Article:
What is a community? Simply, it is a group of people living in the same area all trying to get along while surviving and meeting individual needs.
Now, I want to be clear from the getco that I am not a supporter of violence. I do not see anything connected to it that is positive which includes war over diplomacy, fighting over arguing and MMA over Ultra Running. Violence begets violence. It’s as plain as that. In the end it always does more harm than good.
I have also been fortunate to live all but a few years of my life in peaceful communities. Ones in which there is a semblance of order and fights in the streets do not occur daily. When I have lived in communities like this, I have savored the moments away even from the cacophonous sounds of the street.
Which leads me to the Who of the Street. Shakespeare said that all the world’s a stage and all men and women are merely players. He understood intuitively that the theater itself was a microcosm of the greater community and world. It consists of all different professions and personalities and they all figure out how to get along well enough to pull the curtain on opening night.
This clip from Shakespeare in Love sums it up nicely.
Which leads me to the problem with modern day communities. Now, if you have money, you are easily distracted from this problem. So much so that you don’t recognize it’s existence because you have other things to do. Take the kids to soccer. Ride a fancy bike or go for a run. Train for a triathlon. Shop for unnecessary items. Complaining about those purchases. Drink $5 coffee drinks and $20 cocktails.
I am not against people with money. I am one comparatively speaking. I am sitting in a Starbucks writing. I live a first world life and I have lived in view of the third world but I have never been part of it. I am grateful for that. I just wish things could be fairer.
One huge change that created a gross disparity is how communities have developed. If it’s a good community, everyone and their mother wants to live there. If it’s a poor one, no one wants to live there even the poor. It’s just unlucky happenchance.
To make matters worse the majority of the money of the community leaves the community. A community generates revenue through taxes that in turn pay for civil servants like the police, fire persons and teachers. These are needed service jobs of any community and cost the community a fair amount of its economic resources.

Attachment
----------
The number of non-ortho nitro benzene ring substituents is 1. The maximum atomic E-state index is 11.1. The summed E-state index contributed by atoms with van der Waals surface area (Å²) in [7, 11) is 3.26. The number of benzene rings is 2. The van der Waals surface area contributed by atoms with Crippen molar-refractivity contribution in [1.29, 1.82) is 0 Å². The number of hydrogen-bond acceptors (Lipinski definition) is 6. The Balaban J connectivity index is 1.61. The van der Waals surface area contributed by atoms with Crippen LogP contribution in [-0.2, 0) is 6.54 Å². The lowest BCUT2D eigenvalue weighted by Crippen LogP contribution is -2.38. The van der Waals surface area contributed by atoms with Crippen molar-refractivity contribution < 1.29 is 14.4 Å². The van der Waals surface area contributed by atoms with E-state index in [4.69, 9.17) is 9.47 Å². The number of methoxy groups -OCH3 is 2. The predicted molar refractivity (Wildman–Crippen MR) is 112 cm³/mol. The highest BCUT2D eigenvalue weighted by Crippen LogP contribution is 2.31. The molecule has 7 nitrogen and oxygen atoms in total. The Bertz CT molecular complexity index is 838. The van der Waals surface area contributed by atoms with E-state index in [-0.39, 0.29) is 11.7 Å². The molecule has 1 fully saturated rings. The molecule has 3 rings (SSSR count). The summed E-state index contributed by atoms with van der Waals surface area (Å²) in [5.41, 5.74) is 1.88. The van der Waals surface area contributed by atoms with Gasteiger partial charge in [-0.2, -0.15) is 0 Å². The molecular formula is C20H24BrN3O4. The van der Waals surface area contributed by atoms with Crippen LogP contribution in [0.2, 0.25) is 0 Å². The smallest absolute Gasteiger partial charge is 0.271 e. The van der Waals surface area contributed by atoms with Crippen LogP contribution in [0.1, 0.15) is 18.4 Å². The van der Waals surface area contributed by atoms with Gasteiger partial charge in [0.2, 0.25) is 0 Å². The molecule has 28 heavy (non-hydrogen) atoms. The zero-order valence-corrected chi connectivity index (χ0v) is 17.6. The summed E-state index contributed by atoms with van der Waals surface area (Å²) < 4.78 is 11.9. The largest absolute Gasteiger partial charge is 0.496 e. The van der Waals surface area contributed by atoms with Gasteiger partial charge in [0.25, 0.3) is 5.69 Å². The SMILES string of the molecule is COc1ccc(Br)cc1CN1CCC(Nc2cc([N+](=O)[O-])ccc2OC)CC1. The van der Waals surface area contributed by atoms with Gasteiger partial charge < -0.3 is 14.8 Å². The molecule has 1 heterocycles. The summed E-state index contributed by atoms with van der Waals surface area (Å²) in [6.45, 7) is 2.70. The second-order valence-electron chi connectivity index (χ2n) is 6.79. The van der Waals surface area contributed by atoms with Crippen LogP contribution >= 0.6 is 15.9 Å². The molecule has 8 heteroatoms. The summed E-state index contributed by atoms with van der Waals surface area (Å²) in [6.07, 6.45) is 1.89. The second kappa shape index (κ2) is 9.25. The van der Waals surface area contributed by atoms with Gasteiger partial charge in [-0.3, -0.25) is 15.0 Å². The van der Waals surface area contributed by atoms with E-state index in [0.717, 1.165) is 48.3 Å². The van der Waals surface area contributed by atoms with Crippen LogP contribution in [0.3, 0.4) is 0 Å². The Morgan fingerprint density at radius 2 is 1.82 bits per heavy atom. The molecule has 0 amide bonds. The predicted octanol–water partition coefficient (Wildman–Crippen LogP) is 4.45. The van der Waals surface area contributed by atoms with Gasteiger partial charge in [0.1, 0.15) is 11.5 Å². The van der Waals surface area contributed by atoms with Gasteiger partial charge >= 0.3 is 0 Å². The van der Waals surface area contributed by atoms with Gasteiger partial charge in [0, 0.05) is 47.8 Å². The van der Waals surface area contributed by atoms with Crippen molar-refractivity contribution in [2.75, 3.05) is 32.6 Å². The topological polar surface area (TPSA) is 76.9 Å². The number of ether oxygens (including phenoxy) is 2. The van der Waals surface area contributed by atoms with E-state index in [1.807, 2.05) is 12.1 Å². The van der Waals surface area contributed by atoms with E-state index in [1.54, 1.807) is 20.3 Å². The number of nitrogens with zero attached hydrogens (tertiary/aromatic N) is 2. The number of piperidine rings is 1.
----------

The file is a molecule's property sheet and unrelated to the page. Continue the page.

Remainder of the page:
So the question becomes Should a civil servant live inside the community that they serve? I think that there is a strong argument that they should. That there should be initiatives and laws passed to help those from a community become qualified in these professions so that they can replace those who live outside of it.
This is especially important for the Police. Back in the day of my parents and grandparents, the police lived in the communities that they served. They were part of the backbone of the community. They knew who the players were and were able to strike, most of the time, balance on the street. Today, this is not true.
The modern day problem of the police being targeted in poor neighborhoods is caused by two things. One, they don’t live in the neighborhoods they work. Therefore, they are not invested in it. Worse yet, they spend their time dealing only with the bad. They know the community and its members based on negatives rather than the positives. This leads to missed teachable moments and exceptions. It also leads to the erosion of the trust between the police and the community that is paying them to serve and protect them. This needs to change.
Furthermore, another issue that arises with the modern day police within the community is who become police officers. Remember this is a civil servant job. It used to be a job of family tradition and people giving back to the community. Today, more and more police officers are not in the profession to be civil servants. They are in the profession because it allows them to be violent. Again, violence begets violence.
This is a job in which it is a requirement that you have a willingness to kill another human being whether being attacked or not is irrelevant. It is still a prerequisite for the job, willingness to be violent.
So what has happened is we have allowed war zones to be created. The police have a detached relationship with the community that they are supposed to serve and the community don’t feel as though they are being protected.
This is a problem that could be easily solved. Create programs that support civil servants living within a community, curb school choice, a side effect of gentrification, and educate and set up systems to help those in the community become qualified to serve it.
- All works at Observations from the Spectrum written by Dylan Netter
- On? a third point of view – book of Essays
- Marinehippie.com podcast w/ Docstodden.com – dialogue exploring politics and musings of life
- Horizoncoaching.org – English Tutor and Guide
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